Oh and I promise I’ll shut up, but one more thing. Panasonic is great about releasing firmware with huge advances in technology. They developed some focusing improvements for their full frame line and some of that came over to the m4/3 line as part of a firmware upgrade. And they don’t charge for it - it’s free. They do it for lenses as well so I have to say that it’s a great way to extend the life of the entire kit.

Hops off soap box.


That is a big issue because you now have to use the battery just to compose your images. Another words you use the battery without actually taking a shot a great deal of the time. Most people use the viewfinder of the lcd screen for composition. I suppose you can make a cardboard frame as recommended by Ansel Adams but not many want to do that. I search out compositions with an iPhone now before getting out the camera.

I moved to Fuji when I went mirrorless. One of my recent discoveries is that the histograms provided actually measure the light of the jpeg that displayed on the lcd screen and not the raw file. Since the jpeg is a converted image the histogram readings at the high and low ends can be inaccurate for the raw file. I never encountered this problem before with DSLR cameras. Maybe I was just lucky. But I shot an image recently with the mirrorless that showed a good histogram and ended up with blown out highlights.

In my experience it’s best to purchase a How To book on your camera during the purchase because those manuals are not enough.

I did not find the mirrorless to be lighter than the DSLR but it is less bulky and therefore requires less space in the backpack. I went from full frame to medium format so naturally there is an increase in weight.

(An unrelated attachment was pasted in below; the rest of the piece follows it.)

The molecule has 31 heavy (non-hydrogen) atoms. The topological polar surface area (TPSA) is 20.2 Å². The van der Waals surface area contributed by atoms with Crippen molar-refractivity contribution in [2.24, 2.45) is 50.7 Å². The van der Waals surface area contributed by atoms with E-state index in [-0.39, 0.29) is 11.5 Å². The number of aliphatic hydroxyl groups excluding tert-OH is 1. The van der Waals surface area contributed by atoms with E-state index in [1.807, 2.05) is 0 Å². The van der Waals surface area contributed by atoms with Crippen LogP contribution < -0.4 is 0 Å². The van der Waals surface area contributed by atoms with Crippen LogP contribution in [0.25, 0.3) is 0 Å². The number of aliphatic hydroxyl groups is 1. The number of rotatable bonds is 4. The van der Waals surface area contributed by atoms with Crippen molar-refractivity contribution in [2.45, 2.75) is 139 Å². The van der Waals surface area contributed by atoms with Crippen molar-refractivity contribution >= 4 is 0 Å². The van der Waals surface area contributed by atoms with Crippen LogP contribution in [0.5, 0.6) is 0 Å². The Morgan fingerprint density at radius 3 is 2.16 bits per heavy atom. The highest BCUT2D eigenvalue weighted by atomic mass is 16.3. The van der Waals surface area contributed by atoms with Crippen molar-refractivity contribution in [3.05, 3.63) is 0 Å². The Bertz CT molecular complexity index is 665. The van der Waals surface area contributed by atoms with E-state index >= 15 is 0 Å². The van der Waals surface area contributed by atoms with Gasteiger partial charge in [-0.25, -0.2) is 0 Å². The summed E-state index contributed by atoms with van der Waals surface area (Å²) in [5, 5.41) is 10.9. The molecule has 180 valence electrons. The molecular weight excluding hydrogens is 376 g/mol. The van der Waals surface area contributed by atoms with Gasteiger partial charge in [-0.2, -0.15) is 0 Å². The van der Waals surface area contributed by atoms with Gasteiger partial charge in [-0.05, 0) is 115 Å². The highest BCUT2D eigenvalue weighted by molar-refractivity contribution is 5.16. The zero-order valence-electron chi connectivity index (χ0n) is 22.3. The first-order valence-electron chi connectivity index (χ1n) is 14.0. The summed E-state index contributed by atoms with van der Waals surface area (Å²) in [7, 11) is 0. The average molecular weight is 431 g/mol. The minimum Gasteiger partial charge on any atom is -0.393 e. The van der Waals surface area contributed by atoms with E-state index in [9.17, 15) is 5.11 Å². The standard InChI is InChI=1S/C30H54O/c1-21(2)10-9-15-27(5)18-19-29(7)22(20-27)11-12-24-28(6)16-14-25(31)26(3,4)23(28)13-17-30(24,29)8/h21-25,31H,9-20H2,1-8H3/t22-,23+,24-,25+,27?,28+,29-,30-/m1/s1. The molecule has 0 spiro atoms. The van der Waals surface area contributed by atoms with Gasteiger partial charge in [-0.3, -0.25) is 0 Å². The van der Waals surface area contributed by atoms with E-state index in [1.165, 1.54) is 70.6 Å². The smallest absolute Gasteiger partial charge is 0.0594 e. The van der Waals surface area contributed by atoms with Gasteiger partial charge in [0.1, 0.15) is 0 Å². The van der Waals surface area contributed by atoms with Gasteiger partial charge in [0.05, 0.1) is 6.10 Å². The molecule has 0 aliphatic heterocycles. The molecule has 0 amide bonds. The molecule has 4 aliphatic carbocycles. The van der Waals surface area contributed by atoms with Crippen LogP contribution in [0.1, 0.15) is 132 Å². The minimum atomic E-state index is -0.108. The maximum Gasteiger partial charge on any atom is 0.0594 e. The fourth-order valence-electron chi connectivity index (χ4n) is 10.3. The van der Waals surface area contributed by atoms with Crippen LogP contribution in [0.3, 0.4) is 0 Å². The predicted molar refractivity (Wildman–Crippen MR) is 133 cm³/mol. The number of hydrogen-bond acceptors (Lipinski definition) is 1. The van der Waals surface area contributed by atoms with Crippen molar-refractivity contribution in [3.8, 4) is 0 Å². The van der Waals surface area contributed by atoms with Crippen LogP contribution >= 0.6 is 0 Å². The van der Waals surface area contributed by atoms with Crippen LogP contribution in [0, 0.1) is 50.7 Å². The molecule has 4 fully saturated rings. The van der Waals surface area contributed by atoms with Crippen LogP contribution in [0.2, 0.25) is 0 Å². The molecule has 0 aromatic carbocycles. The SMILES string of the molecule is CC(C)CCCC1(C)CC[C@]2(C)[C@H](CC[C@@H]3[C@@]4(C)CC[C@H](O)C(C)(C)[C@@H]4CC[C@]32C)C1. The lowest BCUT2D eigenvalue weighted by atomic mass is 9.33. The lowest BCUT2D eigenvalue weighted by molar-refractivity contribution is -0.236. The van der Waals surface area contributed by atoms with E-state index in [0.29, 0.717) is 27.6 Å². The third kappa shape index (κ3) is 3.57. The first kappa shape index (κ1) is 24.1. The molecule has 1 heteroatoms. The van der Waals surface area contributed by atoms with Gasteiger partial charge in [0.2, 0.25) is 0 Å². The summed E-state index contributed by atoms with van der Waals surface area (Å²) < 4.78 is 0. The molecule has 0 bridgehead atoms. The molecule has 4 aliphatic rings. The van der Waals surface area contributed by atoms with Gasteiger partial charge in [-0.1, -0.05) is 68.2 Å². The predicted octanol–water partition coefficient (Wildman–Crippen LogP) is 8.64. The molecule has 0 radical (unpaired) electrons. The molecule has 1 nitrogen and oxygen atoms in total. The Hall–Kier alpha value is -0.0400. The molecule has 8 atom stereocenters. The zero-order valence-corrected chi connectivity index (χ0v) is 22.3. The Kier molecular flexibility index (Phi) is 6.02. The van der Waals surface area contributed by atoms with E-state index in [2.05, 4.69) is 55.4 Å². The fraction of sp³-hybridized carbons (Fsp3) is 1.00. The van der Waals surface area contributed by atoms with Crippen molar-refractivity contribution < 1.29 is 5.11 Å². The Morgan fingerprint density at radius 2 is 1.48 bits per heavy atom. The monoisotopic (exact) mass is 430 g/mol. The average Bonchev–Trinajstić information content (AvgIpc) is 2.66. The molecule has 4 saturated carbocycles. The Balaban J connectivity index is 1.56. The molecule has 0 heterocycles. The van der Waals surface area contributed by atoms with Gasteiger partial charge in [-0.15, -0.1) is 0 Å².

I have to echo @kris on the weight/size saving on the glass when using the m4/3 system. Below is an image of some of my equipment: Olympus OM-D E-M1 mII and three weather-sealed f/2.8 pro zoom lenses (equiv. 14-28 mm: 24-80 mm; 80-300 mm).

I started as a hobby photographer 3 years ago, so I have not any experience of changing from DSLR to m4/3, but in addition to what Kris stated here are some other technical issues to consider (I am not a tech neard, so I hope I have got things right!):

  • Shallow depth of field: For the same aperture, m4/3 gives a longer DOF than full format (corresponding to two stops change in aperture, I think)
  • Low-light conditions: For the same ISO setting, m4/3 will normally give you images with more noice. But in some situations that could be counteracted by the larger DOF. If you want to achieve at least a specific length in focus, you could use a two stops larger aperture for the m4/3, then also being able to reduce the ISO two stops compared to full frame cameras.
  • Dynamic range: Traditionally, it is said that m4/3 has a lesser dynamic range than full frame. Not sure if this is still the case. Taking severeal exposures and blend them together could to some extent solve this.
  • 20 MP sensor: If you are used to crop a lot during post-processing, this could maybe become a problem. But if you frame more carefully in the field, I have never found the MP count to become a problem. There are also processing techniques in some cameras that automatically take and merge several images to 50 MP or 80 MP images.